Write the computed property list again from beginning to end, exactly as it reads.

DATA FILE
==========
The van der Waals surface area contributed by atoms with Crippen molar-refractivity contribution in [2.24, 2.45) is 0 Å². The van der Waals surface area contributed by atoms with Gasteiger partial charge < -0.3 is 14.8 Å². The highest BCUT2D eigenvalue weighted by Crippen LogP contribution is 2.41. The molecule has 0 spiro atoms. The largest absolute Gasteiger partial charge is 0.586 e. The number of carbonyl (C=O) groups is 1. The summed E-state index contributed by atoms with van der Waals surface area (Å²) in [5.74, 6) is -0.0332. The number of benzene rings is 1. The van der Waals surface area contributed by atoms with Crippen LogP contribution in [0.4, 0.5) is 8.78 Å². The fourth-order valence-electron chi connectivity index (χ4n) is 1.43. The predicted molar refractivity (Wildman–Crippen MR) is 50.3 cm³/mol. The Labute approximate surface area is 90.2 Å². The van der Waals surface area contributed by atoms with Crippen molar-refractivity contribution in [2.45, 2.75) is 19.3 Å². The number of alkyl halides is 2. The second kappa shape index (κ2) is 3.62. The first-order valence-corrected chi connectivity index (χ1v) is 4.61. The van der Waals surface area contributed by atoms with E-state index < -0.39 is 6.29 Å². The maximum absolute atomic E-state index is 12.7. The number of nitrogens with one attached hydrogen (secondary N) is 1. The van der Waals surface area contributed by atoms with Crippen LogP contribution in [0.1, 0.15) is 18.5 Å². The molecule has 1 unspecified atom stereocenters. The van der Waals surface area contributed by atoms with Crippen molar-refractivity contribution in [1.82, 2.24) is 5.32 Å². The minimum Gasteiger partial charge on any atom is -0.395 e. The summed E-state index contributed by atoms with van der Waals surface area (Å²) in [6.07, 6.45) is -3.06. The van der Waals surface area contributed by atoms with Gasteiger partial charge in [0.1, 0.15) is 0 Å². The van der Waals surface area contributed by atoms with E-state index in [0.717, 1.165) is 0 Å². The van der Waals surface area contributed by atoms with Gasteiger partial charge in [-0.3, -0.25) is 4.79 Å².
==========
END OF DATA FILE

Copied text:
The van der Waals surface area contributed by atoms with Crippen molar-refractivity contribution in [2.24, 2.45) is 0 Å². The van der Waals surface area contributed by atoms with Gasteiger partial charge < -0.3 is 14.8 Å². The highest BCUT2D eigenvalue weighted by Crippen LogP contribution is 2.41. The molecule has 0 spiro atoms. The largest absolute Gasteiger partial charge is 0.586 e. The number of carbonyl (C=O) groups is 1. The summed E-state index contributed by atoms with van der Waals surface area (Å²) in [5.74, 6) is -0.0332. The number of benzene rings is 1. The van der Waals surface area contributed by atoms with Crippen LogP contribution in [0.4, 0.5) is 8.78 Å². The fourth-order valence-electron chi connectivity index (χ4n) is 1.43. The predicted molar refractivity (Wildman–Crippen MR) is 50.3 cm³/mol. The Labute approximate surface area is 90.2 Å². The van der Waals surface area contributed by atoms with Crippen molar-refractivity contribution in [2.45, 2.75) is 19.3 Å². The number of alkyl halides is 2. The second kappa shape index (κ2) is 3.62. The first-order valence-corrected chi connectivity index (χ1v) is 4.61. The van der Waals surface area contributed by atoms with E-state index < -0.39 is 6.29 Å². The maximum absolute atomic E-state index is 12.7. The number of nitrogens with one attached hydrogen (secondary N) is 1. The van der Waals surface area contributed by atoms with Crippen LogP contribution in [0.1, 0.15) is 18.5 Å². The molecule has 1 unspecified atom stereocenters. The van der Waals surface area contributed by atoms with Crippen molar-refractivity contribution in [1.82, 2.24) is 5.32 Å². The minimum Gasteiger partial charge on any atom is -0.395 e. The summed E-state index contributed by atoms with van der Waals surface area (Å²) in [6.07, 6.45) is -3.06. The van der Waals surface area contributed by atoms with Gasteiger partial charge in [0.1, 0.15) is 0 Å². The van der Waals surface area contributed by atoms with E-state index in [0.717, 1.165) is 0 Å². The van der Waals surface area contributed by atoms with Gasteiger partial charge in [-0.3, -0.25) is 4.79 Å².